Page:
This is the final day and final post of Sheik Month. I hope you’ve enjoyed this look at Roaring Twenties sheik culture, and thank you kindly for stopping by! And I’m looking forward to what posts the spring and summer will bring (hint: a trip’s on the way!).
In 1926, Rudolph Valentino’s stardom was at its height. At the young age of 31, the Italian screen idol’s name was known around the world, there were several box office successes under his arm, and women adored him so passionately that public appearances often ended with his hat being stolen and buttons torn from his coat. Today, we look at portraits of this near-mythical figure dressed to tailored perfection with the light shining off his patent-leather hair, and wonder what thoughts were behind that meditative gaze. Perhaps he would surprise us–a few months before appearing in what would be his final film, The Son of the Sheik, Valentino spoke frankly about his romantic image: “The whole thing is false and artificial. You can’t go on and on with it…One appears to be what others desire, not what one is in reality.”
Be that as it may, in The Son of the Sheik Valentino proved that he could, indeed, “go on and on with it,” at least for one last time. Five years after appearing in his iconic role of Ahmed Ben Hassan in The Sheik (1921), he agreed to appear in the film’s sequel–despite his dislike of being pigeonholed as a “sheik.” Douglas Fairbanks’s Zorro films had brought sequels into vogue, and the fans, naturally, had been clamoring for more desert romances. And perhaps Valentino also agreed to the film since this time he could show his range–even having a dual role.
While similar in plot, watching the two dramas back to back reveals striking differences–rarely has the surge in technical advancements throughout the 1920s been more apparent. The decent cinematography and detailed sets of The Sheik seem very “last decade” compared to the fine camerawork and elegant lighting of its big-budget sequel. And thanks to the new panchromatic film stock, in The Son of the Sheik Valentino is finally allowed to show off his natural, darker-toned skin. His firmly-established sheik image perhaps softened any lingering miscegenation concerns. Vilma Banky appears creamily fair against his tanned “Arabian” complexion, unlike in The Sheik, where Valentino and Agnes Ayres practically matched.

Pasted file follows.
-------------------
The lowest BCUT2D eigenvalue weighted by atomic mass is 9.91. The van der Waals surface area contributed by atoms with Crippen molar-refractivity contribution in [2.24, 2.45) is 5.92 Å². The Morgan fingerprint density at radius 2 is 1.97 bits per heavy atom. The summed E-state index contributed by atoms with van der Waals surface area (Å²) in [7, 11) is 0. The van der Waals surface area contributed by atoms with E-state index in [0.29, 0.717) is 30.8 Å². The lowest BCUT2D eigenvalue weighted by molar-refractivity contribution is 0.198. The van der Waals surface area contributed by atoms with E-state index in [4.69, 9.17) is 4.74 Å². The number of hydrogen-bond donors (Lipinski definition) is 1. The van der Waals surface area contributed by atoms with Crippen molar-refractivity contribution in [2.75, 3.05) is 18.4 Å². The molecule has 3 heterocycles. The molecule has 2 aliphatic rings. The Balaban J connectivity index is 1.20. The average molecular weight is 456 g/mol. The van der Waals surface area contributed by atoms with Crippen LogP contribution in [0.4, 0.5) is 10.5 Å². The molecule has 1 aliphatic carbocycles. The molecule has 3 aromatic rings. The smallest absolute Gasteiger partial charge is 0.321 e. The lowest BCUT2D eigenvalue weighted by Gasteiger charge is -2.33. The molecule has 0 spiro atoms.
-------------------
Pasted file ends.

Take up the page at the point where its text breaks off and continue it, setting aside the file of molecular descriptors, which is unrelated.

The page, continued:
The love scenes were also a departure from the comparatively mild The Sheik–and can certainly be filed under “fan service.” Closeups capture every detail of Valentino and Banky’s lingering kisses in moonlit ruins, and one suspiciously close angle shows Valentino running his lips along Banky’s arm, as if breathing in an intoxicating scent. The word “smokin'” comes involuntarily to mind.
Another departure was the more overtly adult content, such as a torture scene and the infamous “rape scene,” far more vividly implied than in the 1921 drama. Valentino stalks toward Banky like a leopard moving in on his prey, while extreme closeups of her horrified eyes leave no doubt what’s in store. The menacing sheik audiences were hoping for back in 1921 (yes, hoping for, strange as it sounds today) had finally arrived–censors be darned.
Designed to be a crowd pleaser with its blend of drama, romance, action and humor, The Son of the Sheik is determined to please even the fussiest Valentino fans, with a bit of special effect wizardry to boot (most noticeable in scenes with Ahmed and his father, both played by Valentino). His near-godlike status is evident in his first scene, where he makes an ethereal entrance via a flashback by Yasmin. Her longing face dissolves into a closeup of Rudy in all his burnoosed glory–rather like a cinematic nod to his romantic symbolism.